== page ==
Lipoprotein a Cholesterol Assay by Lectin Precipitation

Period of Performance: 01/01/1994 - 12/31/1995

Unknown

Phase 2 SBIR

Recipient Firm

Lectin Assays, Inc.
Salem, NH 03079
Principal Investigator

Abstract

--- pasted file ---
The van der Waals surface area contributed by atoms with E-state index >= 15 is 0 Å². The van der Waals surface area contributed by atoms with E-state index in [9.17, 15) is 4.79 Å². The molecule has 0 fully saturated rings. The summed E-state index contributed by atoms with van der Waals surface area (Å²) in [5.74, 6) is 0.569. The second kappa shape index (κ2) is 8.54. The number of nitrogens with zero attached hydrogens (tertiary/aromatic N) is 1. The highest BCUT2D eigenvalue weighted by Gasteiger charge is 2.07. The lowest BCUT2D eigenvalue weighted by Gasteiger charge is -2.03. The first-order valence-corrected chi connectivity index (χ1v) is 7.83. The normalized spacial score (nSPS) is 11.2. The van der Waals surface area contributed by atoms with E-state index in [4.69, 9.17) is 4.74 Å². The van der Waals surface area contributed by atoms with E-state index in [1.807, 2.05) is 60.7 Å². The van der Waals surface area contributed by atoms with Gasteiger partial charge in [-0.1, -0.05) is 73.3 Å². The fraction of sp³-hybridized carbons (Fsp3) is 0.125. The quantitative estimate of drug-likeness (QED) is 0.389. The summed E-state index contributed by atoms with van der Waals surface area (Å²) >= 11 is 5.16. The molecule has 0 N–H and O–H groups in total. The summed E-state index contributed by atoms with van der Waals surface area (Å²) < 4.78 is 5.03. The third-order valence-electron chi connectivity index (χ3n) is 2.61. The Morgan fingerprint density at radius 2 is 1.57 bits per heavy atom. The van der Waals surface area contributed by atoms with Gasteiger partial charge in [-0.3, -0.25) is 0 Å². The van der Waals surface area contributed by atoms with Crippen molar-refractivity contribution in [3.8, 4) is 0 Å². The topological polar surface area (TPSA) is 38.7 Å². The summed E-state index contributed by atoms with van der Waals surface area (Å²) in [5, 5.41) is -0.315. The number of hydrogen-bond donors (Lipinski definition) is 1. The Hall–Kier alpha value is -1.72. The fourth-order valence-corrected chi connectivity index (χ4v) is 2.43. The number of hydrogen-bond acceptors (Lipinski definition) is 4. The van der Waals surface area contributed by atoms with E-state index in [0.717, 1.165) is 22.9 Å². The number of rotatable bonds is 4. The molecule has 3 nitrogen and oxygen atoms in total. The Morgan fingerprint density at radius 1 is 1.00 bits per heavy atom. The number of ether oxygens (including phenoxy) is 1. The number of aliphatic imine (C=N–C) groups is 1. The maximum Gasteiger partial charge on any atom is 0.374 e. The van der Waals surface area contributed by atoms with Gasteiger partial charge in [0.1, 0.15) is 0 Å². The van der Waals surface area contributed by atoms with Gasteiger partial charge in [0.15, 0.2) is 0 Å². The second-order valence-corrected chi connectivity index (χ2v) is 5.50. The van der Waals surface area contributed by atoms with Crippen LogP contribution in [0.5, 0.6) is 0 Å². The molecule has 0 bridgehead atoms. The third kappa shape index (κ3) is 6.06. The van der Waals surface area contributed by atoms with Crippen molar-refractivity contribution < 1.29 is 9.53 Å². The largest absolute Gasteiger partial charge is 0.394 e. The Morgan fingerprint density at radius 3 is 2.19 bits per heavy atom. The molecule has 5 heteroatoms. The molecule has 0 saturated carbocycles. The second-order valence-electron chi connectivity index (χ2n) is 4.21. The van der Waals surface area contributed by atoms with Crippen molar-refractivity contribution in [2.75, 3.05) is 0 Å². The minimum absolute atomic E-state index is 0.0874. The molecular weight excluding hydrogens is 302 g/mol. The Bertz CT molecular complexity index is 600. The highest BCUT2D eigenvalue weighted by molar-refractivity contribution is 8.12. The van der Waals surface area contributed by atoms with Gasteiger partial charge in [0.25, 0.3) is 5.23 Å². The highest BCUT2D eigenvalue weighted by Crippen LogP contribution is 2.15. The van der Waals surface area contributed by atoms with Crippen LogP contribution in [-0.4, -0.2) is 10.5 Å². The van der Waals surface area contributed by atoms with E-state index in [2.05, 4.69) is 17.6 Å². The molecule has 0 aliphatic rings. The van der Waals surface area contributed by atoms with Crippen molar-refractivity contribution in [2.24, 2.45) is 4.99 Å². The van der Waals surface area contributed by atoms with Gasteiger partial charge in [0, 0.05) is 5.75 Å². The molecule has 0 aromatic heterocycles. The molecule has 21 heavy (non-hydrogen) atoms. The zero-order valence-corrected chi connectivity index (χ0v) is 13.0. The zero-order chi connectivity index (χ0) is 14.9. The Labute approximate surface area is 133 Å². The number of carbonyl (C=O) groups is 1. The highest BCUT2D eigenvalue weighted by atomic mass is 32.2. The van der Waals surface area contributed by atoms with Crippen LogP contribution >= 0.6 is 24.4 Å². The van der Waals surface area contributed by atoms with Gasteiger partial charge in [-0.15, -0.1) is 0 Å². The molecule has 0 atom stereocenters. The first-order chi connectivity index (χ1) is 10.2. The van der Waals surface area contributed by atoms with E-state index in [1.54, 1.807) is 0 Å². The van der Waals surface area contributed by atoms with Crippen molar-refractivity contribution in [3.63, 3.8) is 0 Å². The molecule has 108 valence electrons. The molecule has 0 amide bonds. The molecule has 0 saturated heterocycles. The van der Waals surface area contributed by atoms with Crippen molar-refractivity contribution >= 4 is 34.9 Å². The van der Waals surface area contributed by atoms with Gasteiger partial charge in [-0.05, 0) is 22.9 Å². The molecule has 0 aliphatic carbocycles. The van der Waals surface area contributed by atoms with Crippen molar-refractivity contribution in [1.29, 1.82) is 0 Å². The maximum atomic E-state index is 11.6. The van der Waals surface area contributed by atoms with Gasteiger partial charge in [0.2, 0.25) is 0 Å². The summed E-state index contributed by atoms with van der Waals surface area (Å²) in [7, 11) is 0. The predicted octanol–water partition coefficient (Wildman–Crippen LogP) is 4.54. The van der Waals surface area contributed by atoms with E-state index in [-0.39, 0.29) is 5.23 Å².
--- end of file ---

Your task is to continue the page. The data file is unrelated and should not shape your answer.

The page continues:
Elevated plasma lipoprotein (a) [Lp(a)] contributes to the total risk of coronary heart disease (CHD) and is lowered by niacin and estrogens. Lp(a) has not been standardized as yet, due to difficulties with immunoassay standardizations and marked heterogeneity in apolipoprotein (a) [apo(a)] isoform size. Apo(a) is a glycoprotein that is unique to Lp(a) and shares homology (78-99%) with plasminogen. Unlike plasminogen, apo(a) is heavily glycosylated and binds tightly to wheat germ agglutinin (WGA). We propose to further develop a method to measure and standardize lp(a) by its cholesterol content [Lp(a)-C], a relatively stable component of Lp(a) that does not vary with isoform size. It has been determined in Phase I that it is feasible to separate Lp(a) from other plasma lipoproteins by lectin binding and to measure its cholesterol content by standard enzymatic methods. Phase I has provided information in better defining and optimizing the conditions of the assay. Due to homology with plasminogen, Lp(a) interferes with fibrinolysis and hence promotes thrombosis, a process intimately involved in atherosclerosis. Since lysine-binding isolates the fraction of Lp(a) that interferes with the activation of plasminogen in vitro, fractionation of the lectin-bound Lp(a) may result in an assay that is more predictive of atherosclerotic disease. In a small pilot study there was a trend for elevated amounts of the lysine-bound fraction in the case vs control subgroup. During Phase I the Lp(a)-C assay will be further refined to adapt to rapid cholesterol autoanalyzers and the lysine-bound fractionation method will be optimized. These assays will be applied to plasma samples from participants in the Framingham offspring study to determine normal ranges, correlation with Lp(a) by ELISA, and prediction of CHD and stroke. PROPOSED COMMERCIAL APPLICATION: The use of lectins as substitutes for immunoglobulins will be explored. This will potentially make a large number of assays that often require monospecific antibodies to be more affordable and more available to medical providers.